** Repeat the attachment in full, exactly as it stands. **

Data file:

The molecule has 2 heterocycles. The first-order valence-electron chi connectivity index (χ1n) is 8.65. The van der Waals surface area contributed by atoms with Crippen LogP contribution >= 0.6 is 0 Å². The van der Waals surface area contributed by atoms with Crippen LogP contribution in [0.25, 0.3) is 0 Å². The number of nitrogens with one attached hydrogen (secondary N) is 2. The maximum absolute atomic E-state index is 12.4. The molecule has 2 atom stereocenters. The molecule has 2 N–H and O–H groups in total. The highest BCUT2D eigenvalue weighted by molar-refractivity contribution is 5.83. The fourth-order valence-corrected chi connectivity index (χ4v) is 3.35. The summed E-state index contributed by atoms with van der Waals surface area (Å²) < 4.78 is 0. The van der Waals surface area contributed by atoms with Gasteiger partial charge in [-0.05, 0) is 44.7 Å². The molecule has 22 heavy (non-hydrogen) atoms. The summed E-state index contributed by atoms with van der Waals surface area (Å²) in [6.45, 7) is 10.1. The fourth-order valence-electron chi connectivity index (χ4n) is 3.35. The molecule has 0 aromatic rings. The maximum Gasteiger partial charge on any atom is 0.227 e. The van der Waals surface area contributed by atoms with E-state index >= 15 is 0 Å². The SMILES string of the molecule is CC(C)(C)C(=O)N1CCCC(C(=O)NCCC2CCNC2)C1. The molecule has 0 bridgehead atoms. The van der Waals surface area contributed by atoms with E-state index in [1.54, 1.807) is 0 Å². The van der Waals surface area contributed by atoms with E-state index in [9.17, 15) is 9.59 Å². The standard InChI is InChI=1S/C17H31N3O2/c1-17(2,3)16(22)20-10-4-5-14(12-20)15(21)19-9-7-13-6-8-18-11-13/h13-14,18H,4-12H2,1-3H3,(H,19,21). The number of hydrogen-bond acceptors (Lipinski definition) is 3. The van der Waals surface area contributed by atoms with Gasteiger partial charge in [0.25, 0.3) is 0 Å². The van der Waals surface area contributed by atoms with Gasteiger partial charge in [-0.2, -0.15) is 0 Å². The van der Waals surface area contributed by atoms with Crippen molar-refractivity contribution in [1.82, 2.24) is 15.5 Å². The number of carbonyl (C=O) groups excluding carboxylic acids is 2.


The molecule has 2 heterocycles. The first-order valence-electron chi connectivity index (χ1n) is 8.65. The van der Waals surface area contributed by atoms with Crippen LogP contribution >= 0.6 is 0 Å². The van der Waals surface area contributed by atoms with Crippen LogP contribution in [0.25, 0.3) is 0 Å². The number of nitrogens with one attached hydrogen (secondary N) is 2. The maximum absolute atomic E-state index is 12.4. The molecule has 2 atom stereocenters. The molecule has 2 N–H and O–H groups in total. The highest BCUT2D eigenvalue weighted by molar-refractivity contribution is 5.83. The fourth-order valence-corrected chi connectivity index (χ4v) is 3.35. The summed E-state index contributed by atoms with van der Waals surface area (Å²) < 4.78 is 0. The van der Waals surface area contributed by atoms with Gasteiger partial charge in [-0.05, 0) is 44.7 Å². The molecule has 22 heavy (non-hydrogen) atoms. The summed E-state index contributed by atoms with van der Waals surface area (Å²) in [6.45, 7) is 10.1. The fourth-order valence-electron chi connectivity index (χ4n) is 3.35. The molecule has 0 aromatic rings. The maximum Gasteiger partial charge on any atom is 0.227 e. The van der Waals surface area contributed by atoms with E-state index >= 15 is 0 Å². The SMILES string of the molecule is CC(C)(C)C(=O)N1CCCC(C(=O)NCCC2CCNC2)C1. The molecule has 0 bridgehead atoms. The van der Waals surface area contributed by atoms with E-state index in [1.54, 1.807) is 0 Å². The van der Waals surface area contributed by atoms with E-state index in [9.17, 15) is 9.59 Å². The standard InChI is InChI=1S/C17H31N3O2/c1-17(2,3)16(22)20-10-4-5-14(12-20)15(21)19-9-7-13-6-8-18-11-13/h13-14,18H,4-12H2,1-3H3,(H,19,21). The number of hydrogen-bond acceptors (Lipinski definition) is 3. The van der Waals surface area contributed by atoms with Gasteiger partial charge in [0.25, 0.3) is 0 Å². The van der Waals surface area contributed by atoms with Gasteiger partial charge in [-0.2, -0.15) is 0 Å². The van der Waals surface area contributed by atoms with Crippen molar-refractivity contribution in [1.82, 2.24) is 15.5 Å². The number of carbonyl (C=O) groups excluding carboxylic acids is 2.